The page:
Revised 1/01 -- Author Reviewed 1/01 HIL-11
Head lettuce is the most important salad vegetable grown in the United States. Per-capita consumption exceeds 25 lb annually. Lettuce is adapted to cool growing conditions with the optimum temperatures for growth of 60 to 650F. At 70 to 800F, the plants flower and produce seed. Lettuce can tolerate a few days of temperatures from 80 to 850F, provided that nights are cool.
Lettuce seed will germinate at 350F, but optimum germination is 70 to 750F. If the plants are sufficiently hardened, they will withstand freezing. Repeated exposure to subfreezing temperatures, however, can seriously injure or kill the crop.
Lettuce has a relatively high water requirement. Soil moisture shortage rainfall will seriously stunt growth and head quality. Irrigation greatly reduces risk of crop failure.
Considerable differences exist among lettuce varieties in heat tolerance. These differences are the primary reasons some lettuce varieties can be grown in warmer climates.
In North Carolina, the crop can be grown as both a spring and fall crop in eastern N.C. and even during midsummer in western N.C. at elevations over 3,000 ft. In the Piedmont, lettuce is intermediate in season and probably is best as a late spring and early fall crop.
Romaine has requirements similar to head lettuce, except it can stand more heat. Butterhead and leaf types can stand even more heat and have a longer season of production.
Varieties -- Request mosaic-tested (M.T.) seed from your seed supplier.
Soils and Fertilizers -- Successful production of lettuce depends on vigorous growth. A wide range of well-drained soils can be used; however, the crop does best on fertile, high organic matter soils that have good water-holding capacity.
Adequate nutrients and a continuous moisture supply are essential to vigorous growth. A soil test is the only way of knowing the amount of lime and fertilizer required, and soil samples should be taken well ahead of field preparation. Your county Extension center can advise you in having your soil analyzed.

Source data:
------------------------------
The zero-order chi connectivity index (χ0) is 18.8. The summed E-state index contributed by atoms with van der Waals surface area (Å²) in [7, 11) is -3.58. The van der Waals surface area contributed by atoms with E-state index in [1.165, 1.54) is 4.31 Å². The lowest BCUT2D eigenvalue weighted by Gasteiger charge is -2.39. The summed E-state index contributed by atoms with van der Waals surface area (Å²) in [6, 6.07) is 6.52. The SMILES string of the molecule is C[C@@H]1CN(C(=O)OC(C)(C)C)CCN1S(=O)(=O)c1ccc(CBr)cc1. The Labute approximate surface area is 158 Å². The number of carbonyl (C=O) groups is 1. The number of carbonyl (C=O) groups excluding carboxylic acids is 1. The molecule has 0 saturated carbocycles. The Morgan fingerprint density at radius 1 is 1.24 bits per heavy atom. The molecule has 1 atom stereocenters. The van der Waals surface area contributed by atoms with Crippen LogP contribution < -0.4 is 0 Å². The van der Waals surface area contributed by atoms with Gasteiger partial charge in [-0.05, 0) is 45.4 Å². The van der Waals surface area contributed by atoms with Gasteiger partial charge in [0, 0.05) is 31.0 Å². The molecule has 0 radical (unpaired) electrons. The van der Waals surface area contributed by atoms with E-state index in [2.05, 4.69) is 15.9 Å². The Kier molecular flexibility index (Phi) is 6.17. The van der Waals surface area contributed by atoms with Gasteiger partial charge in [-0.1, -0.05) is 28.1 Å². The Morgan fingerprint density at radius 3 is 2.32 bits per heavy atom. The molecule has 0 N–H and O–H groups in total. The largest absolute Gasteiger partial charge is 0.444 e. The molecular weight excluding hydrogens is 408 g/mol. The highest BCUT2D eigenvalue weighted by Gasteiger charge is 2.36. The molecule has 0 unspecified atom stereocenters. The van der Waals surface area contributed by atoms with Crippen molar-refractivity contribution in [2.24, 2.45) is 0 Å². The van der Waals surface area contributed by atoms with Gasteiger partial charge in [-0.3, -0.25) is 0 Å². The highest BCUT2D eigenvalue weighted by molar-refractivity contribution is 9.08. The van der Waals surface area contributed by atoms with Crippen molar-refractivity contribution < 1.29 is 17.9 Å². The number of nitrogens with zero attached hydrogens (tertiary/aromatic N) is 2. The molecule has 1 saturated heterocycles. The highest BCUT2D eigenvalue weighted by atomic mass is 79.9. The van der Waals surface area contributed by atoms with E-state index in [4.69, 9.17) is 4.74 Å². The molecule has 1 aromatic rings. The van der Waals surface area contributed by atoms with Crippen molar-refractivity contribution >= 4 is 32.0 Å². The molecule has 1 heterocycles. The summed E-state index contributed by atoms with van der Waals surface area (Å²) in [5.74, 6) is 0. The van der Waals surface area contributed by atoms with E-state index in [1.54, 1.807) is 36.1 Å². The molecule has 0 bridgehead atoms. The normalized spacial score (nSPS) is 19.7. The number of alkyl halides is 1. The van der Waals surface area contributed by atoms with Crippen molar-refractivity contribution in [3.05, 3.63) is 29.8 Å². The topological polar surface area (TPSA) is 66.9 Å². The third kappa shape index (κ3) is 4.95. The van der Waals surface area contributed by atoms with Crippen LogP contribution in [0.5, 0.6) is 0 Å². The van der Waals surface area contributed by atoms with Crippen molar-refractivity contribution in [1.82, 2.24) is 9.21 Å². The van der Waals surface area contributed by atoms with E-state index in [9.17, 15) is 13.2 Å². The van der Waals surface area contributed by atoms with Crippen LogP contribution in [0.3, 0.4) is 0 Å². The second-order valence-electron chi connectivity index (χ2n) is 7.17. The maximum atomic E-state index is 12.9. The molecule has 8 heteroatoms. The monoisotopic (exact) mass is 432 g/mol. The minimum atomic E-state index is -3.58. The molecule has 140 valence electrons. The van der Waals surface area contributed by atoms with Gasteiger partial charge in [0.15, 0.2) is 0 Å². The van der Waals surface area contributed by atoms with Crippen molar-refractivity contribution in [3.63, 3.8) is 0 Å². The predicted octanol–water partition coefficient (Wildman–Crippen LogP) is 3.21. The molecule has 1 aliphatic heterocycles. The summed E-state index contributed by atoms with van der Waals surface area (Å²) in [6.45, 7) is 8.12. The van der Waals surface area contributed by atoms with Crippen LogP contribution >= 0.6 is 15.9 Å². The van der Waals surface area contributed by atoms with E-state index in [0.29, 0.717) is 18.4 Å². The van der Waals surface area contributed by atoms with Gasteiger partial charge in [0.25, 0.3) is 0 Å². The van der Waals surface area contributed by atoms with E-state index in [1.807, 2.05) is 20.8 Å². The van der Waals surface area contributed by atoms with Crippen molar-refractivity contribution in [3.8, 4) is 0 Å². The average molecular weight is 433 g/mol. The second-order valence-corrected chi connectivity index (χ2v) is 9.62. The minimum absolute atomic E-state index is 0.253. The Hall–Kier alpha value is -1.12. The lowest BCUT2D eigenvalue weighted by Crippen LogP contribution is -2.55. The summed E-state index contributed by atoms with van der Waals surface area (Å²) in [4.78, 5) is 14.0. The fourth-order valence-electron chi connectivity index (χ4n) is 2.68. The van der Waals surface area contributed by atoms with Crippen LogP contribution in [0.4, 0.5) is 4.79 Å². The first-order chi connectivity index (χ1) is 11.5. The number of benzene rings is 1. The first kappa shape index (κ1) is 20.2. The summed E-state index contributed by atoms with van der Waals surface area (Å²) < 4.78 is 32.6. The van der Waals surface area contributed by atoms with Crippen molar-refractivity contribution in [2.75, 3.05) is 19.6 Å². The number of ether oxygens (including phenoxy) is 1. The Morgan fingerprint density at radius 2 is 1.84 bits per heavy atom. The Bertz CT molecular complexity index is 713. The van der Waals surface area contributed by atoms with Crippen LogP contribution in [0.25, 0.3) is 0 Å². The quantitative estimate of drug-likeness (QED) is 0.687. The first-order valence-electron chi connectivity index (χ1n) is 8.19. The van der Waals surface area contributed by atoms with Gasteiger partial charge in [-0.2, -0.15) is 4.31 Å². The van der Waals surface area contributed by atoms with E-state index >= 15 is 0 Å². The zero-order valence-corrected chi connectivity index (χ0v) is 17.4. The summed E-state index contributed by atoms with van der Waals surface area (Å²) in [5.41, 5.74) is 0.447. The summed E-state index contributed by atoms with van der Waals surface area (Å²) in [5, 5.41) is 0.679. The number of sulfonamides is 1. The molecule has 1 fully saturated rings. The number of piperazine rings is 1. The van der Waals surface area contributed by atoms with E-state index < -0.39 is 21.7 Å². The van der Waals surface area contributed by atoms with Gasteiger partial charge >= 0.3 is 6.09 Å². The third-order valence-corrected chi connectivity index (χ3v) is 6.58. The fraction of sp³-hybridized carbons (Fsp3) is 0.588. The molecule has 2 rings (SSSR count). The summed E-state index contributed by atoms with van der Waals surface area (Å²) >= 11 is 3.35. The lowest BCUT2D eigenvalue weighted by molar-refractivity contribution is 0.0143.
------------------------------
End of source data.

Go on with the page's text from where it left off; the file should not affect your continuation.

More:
The pH should be 6.0 to 6.7. If soil potassium and phosphorous level is high, 500 to 600 lb of 10-20-20 equivalent per acre should be adequate. At least one-half of the fertilizer should be broadcast and disked in prior to making the rows. Side-place the remainder in either one or two bands 4 inches to the side and 2 inches below the seeded row. One or more sidedressings of 20 to 25 lb N per acre should be made. The first sidedressing should be made soon after plants begin to grow. The decision of whether to apply the second sidedressing will have to be based on the appearance of the crop and the rate at which it is growing.
Spacing -- Choose a row width that complements your tillage equipment. For head lettuce, rows 30 to 42 inches apart are common. Regardless of the row width, the in-row spacing between each head lettuce plant should be 12 inches. If 42-inch rows are used, yield can be increased by planting 2 seed rows per bed.. Leaf and butterhead types should be grown in double rows 12 inches apart and 8 to 10 inches in row spacing. With leaf type plant, on 5- to 6-ft centers with 3 to 4 seed lines on top of a 40- to 48-inch bedtop. Space plants 9 to 12 inches in row, depending on plant size.
Planting The Crop -- Lettuce can be either transplanted or seeded. The method you choose will depend mostly on availability of transplants and the season in which you will grow the crop. Spring head lettuce often fails because it is planted too late, and for this reason you should consider transplants. Fall crop lettuce is most often started when the climatic conditions are hot and dry. In this period, direct seeding would be a good choice provided irrigation is constantly available until the plants are well established.
Plant the seed 1/4 to 3/8 inch deep. Be sure the seed is treated with a fungicide to reduce damping-off. About 1 lb of seed is needed per acre. Use a precision seeder like a Gaspardo or StanHay (vacuum) for raw seed. StanHay (belt type) and Nibex seeders work well with coated seed.